modify tmp # doesn't work as you'd like, tmp is still 1
    puts tmp
    => 1


    If you're familiar with Java, it's more or less the same behaviour.
    -Tim
     
    Tim Becker, Mar 14, 2007
    #2
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  3. Tim Becker wrote:
    > tmp=1
    > modify tmp # doesn't work as you'd like, tmp is still 1
    > puts tmp
    > => 1
    >


    Hi Tim,

    If I have a method which will need to modify the parameter passing to
    it, how do I going to do that in ruby? In c we can pass in reference
    using the & or c# using ref or out. But I am not sure Ruby have this
    kind of keyword or not. The method I use is define by the com dll and I
    calling it using win32ole.

    Thanks.

    --
    Posted via http://www.ruby-forum.com/.
     
    Shin guey Wong, Mar 14, 2007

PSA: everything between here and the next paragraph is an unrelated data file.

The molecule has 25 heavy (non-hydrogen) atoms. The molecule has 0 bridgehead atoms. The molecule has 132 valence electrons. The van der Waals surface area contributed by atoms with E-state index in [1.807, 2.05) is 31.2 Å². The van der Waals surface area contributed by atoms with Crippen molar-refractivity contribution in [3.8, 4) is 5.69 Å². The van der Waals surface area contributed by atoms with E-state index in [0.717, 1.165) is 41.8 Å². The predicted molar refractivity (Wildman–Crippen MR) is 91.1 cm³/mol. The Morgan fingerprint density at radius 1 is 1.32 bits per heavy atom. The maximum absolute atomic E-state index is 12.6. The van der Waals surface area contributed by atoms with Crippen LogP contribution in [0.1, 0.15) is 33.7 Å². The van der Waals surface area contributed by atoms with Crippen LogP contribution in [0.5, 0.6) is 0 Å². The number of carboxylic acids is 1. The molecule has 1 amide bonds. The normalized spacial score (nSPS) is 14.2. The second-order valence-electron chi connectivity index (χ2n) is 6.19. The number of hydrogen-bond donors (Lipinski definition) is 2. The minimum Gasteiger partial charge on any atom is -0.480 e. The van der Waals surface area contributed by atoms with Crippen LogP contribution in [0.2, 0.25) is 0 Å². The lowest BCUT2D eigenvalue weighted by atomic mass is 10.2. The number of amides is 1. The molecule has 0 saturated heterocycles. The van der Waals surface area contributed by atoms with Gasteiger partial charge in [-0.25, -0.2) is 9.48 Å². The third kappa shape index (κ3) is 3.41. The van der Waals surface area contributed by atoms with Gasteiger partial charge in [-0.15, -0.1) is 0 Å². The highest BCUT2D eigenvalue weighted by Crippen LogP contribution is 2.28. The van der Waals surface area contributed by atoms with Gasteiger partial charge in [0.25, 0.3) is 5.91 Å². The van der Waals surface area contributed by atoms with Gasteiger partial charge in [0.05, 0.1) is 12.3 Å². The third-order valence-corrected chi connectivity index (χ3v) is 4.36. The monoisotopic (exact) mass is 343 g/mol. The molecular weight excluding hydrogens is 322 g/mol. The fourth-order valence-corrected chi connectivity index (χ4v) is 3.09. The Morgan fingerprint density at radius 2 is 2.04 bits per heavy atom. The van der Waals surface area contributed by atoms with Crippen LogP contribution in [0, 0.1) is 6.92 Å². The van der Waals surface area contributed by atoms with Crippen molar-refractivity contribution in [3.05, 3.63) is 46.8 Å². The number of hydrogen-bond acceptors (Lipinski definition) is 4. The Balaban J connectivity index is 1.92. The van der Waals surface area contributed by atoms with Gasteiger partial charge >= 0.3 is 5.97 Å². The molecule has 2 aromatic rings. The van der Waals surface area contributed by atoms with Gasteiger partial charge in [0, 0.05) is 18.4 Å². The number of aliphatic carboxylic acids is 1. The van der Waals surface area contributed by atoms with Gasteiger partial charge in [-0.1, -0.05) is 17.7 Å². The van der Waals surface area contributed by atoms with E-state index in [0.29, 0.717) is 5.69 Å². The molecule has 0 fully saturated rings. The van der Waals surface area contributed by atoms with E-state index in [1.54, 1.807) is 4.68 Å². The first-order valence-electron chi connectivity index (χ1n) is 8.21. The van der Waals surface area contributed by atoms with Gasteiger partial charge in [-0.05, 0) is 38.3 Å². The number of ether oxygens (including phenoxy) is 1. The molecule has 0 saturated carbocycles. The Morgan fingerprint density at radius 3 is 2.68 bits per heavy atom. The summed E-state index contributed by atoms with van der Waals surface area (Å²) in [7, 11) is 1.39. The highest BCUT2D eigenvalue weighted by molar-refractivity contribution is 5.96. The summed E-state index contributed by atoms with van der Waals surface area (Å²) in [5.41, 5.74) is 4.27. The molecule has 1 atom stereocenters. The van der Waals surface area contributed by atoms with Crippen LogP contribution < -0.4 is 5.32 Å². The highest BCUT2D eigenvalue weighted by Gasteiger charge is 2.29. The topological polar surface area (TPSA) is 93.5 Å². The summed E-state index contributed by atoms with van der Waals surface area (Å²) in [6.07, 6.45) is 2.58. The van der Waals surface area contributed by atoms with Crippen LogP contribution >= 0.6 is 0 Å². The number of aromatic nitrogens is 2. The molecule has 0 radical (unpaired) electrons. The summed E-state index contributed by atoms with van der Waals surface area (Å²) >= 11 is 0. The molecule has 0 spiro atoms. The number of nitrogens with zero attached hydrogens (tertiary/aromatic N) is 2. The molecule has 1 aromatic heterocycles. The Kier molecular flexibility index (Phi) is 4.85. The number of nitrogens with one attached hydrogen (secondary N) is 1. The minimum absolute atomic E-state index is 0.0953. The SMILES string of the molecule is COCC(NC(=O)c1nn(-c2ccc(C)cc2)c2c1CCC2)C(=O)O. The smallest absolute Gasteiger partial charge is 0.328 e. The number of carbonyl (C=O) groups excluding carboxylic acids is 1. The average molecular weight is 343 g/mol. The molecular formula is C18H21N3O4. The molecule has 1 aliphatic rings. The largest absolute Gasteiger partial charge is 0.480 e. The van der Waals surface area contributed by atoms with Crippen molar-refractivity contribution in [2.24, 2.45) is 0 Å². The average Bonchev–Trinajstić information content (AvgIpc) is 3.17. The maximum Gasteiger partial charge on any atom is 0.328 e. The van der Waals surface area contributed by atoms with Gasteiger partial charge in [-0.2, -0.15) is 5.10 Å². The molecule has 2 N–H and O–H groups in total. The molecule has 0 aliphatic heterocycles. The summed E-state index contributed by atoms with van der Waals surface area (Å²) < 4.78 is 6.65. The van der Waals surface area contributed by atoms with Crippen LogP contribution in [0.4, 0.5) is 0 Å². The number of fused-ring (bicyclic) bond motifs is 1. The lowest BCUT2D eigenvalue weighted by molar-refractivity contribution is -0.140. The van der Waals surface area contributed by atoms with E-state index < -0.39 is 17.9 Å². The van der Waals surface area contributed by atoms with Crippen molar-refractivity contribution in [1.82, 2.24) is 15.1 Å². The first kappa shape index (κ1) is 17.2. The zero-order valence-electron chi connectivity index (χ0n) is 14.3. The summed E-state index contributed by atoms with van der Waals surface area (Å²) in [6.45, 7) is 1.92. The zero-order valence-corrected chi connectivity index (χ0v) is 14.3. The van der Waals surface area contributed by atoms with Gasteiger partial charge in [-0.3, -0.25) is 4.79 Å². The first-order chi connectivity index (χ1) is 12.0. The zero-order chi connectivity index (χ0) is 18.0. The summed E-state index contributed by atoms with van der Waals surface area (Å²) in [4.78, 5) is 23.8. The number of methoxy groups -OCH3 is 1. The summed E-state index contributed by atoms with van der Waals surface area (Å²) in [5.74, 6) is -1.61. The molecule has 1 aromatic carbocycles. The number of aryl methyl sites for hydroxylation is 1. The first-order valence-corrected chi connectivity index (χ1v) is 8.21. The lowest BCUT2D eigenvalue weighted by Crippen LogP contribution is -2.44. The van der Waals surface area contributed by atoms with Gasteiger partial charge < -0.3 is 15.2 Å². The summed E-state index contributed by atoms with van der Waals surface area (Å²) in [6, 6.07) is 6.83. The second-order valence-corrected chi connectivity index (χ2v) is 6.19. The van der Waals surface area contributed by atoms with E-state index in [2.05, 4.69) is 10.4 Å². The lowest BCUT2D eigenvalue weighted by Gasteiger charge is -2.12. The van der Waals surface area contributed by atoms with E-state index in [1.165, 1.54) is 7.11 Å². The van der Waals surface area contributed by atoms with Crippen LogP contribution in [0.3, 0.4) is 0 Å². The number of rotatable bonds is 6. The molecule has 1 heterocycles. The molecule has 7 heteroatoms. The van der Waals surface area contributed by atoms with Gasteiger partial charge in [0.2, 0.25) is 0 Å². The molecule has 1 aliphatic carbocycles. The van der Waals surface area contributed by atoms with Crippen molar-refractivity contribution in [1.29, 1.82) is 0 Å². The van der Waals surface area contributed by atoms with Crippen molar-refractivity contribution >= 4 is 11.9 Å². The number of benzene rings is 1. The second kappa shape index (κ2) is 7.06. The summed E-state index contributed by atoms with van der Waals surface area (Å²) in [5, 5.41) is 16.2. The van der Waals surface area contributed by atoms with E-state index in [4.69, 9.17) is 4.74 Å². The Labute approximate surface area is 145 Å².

#3
  4. Shin guey Wong

    Tim Becker Guest

    > If I have a method which will need to modify the parameter passing to
    > it, how do I going to do that in ruby?


    Maybe you could post the source of the method so we can figure out how
    to get around the problems you're experiencing.

    > In c we can pass in reference


    But if you pass in a pointer in C and assign a new value to the
    pointer itself (instead of changing what is being pointed at) you
    won't change the pointer variable outside of method scope either... In
    c:

    #include <stdio.h>

    void test( int * x)
    {
    x=0; // modifies the reference, doesn't have the intended effect
    }

    void test2 (int * x)
    {
    *x=0; // modifies the referenced values, works.